Honestly, there are only a handful of acts that I see over and over and over and over in a season.  The size of my tips generally are based on 1. how much I enjoyed the show and 2. the number of people in the act.  For example a $5 split for let's say, Don Juan & Miguel is going to be $2.50 each; on the other hand, for the Corsairs it's down to a buck each.  That being said, the acts that I do see several shows per day, every day of the season, I do spend quite a bit over the course of a season in their tip jar, and I have saved my $ and budgeted for it, because I tip a MINIMUM of $5/show, which equates out to $20-$30 per weekend, for the entire run (8 weekends).  No, I am not wealthy, and yes, I do buy merchandise, often multiples of items which I give as gifts. 
It is to the point with one act that I have to sneak the $ in, because if they see me they try to give my $ back to me. They do not live on the tips, but they do use them for food/drinks at faire.  It is my chance to show my appreciation for the joy that their work brings to my life.
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Offline DonaCatalina

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Re: Tipping
« Reply #5 on: June 06, 2008, 02:11:32 PM »
I have no idea how much his Excellency spends on tips; but I believe it is between $2 & $5 a show. I carry no cash myself.

At our faire we see maybe 8 or 9 people out of 30 tip at any given show we watch. So we make sure we tip at least something at every show we watch,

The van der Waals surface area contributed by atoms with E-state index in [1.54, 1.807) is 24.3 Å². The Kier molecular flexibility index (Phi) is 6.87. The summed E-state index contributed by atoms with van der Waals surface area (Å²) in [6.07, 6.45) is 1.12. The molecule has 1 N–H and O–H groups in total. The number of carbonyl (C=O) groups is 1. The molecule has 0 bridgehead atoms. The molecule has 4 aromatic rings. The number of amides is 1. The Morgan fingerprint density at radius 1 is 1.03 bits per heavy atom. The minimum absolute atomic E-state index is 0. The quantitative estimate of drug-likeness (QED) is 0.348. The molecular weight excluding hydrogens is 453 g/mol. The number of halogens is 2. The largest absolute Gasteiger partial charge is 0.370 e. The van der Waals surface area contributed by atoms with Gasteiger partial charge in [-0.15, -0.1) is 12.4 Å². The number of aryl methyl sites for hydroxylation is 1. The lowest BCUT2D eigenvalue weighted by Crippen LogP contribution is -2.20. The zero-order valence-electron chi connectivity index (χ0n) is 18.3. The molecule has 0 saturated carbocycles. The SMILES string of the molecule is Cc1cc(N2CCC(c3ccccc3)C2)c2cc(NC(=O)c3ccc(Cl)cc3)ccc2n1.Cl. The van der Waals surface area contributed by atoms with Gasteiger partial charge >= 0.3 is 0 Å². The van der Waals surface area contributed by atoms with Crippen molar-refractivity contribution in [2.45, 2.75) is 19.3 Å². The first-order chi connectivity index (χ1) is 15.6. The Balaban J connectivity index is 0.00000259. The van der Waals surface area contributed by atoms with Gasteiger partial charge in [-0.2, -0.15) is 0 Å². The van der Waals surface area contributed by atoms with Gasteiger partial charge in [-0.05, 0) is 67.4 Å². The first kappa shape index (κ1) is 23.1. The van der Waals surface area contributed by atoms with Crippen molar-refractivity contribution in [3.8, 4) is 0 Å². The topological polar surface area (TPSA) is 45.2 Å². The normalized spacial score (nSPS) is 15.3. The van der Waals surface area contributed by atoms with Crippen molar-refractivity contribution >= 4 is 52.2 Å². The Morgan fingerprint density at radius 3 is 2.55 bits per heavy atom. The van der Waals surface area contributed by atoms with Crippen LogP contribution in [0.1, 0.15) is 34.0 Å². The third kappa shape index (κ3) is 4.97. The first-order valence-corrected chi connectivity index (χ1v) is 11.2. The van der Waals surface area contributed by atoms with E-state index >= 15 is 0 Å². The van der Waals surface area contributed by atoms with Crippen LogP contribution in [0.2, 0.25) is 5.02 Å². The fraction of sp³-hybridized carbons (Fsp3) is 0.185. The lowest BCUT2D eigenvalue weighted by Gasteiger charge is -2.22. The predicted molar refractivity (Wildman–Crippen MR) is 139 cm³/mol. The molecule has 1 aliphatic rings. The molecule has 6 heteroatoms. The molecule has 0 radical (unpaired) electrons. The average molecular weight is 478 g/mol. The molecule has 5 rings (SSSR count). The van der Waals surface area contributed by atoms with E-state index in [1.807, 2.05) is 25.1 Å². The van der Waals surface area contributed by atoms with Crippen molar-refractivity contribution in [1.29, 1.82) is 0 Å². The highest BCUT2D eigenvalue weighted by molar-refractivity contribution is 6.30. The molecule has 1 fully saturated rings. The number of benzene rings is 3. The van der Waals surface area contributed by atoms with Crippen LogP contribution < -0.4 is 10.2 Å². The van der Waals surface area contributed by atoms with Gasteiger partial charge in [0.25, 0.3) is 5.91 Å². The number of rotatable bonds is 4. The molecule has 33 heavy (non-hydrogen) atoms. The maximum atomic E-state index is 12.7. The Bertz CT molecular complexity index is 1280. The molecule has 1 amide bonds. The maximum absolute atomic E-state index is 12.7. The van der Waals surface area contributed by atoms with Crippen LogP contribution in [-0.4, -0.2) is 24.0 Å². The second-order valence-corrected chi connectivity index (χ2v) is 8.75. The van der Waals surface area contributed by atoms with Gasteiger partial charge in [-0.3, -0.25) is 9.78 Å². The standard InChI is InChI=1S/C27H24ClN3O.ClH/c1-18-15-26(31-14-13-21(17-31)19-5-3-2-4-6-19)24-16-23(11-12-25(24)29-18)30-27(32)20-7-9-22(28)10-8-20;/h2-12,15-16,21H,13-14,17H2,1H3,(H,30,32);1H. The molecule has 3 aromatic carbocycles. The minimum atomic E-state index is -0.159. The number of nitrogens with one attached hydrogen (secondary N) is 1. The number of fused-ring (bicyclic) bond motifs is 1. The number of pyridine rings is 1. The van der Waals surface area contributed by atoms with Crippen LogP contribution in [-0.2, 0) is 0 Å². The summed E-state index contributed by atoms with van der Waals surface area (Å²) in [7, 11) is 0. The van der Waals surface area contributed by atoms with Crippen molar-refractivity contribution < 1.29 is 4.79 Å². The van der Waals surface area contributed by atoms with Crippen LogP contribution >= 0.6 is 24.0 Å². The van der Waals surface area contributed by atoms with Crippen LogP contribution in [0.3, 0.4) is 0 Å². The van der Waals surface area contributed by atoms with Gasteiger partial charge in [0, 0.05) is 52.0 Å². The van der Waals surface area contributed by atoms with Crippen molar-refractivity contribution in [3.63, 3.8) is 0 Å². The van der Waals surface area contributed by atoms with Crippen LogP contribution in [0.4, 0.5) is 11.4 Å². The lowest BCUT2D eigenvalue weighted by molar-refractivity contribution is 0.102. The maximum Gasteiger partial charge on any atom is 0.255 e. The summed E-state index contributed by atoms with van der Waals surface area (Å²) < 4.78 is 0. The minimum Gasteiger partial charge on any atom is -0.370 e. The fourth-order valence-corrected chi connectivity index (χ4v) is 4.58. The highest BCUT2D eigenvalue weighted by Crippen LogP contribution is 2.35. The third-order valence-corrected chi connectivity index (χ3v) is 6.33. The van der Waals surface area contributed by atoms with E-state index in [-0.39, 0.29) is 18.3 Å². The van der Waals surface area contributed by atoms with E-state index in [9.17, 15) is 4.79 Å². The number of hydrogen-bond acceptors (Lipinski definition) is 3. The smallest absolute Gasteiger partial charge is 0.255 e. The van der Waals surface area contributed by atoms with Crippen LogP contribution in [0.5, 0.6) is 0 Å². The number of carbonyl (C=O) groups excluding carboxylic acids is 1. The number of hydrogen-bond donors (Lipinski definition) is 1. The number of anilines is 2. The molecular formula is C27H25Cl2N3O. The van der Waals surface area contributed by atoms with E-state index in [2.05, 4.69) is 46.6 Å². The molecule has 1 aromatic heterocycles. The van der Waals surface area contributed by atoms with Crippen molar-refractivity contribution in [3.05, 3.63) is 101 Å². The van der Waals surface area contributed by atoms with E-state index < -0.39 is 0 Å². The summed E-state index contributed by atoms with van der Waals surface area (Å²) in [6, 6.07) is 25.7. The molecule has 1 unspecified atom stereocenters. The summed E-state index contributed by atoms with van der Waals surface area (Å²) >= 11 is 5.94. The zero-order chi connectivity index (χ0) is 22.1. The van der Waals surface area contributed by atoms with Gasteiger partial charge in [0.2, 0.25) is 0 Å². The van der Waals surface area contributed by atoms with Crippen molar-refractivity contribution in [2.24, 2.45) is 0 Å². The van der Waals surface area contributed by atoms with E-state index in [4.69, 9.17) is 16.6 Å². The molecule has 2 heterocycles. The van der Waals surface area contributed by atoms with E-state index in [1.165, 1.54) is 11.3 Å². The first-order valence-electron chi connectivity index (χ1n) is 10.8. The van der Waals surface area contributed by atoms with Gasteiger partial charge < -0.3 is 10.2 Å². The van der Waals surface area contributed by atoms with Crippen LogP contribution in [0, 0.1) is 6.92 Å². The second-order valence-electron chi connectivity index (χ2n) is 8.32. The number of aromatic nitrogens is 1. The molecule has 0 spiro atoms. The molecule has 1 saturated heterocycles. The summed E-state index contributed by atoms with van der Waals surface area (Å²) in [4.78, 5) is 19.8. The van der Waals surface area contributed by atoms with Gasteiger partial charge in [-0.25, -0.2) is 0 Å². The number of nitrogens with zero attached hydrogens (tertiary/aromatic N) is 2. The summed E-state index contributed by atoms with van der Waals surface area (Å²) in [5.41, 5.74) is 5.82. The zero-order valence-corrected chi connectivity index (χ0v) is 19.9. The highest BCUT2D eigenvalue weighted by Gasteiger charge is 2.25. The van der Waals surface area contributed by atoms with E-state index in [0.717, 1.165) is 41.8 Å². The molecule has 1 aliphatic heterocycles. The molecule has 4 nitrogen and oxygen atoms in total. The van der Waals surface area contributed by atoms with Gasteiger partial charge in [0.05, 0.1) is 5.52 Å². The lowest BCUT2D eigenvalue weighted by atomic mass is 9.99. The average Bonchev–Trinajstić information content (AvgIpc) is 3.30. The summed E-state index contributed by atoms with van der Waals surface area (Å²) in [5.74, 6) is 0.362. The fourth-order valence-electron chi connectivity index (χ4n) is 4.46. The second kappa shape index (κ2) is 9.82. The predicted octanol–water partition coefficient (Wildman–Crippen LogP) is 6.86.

Pour encourager les autres

We also buy a lot of CD and spend time talking with our favorites, of which there are several. Over the years we've arrived at the point we consider most of them friends.

I can't imagine tipping anyone $100 at one go, though sometimes I'd like to be able to.
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Offline Amyj

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Re: Tipping
« Reply #6 on: June 06, 2008, 05:31:21 PM »
Terry...I see your point about the amount of the money...I should have clarified that the only acts that we would tip THAT much to would be the 2 or 3 who are real favorites, not all of them.  :)  (and $100 was a dollar amount that we pulled out of the air based on what we calculated we spend per act over the entire run of faire...give or take $25)  I also only get to go to my home faire for the whole run and possibly one weekend at another faire, so $300 for a whole year....not too bad actually (and my home faire hits right about the time tax refunds are in too, so that helps).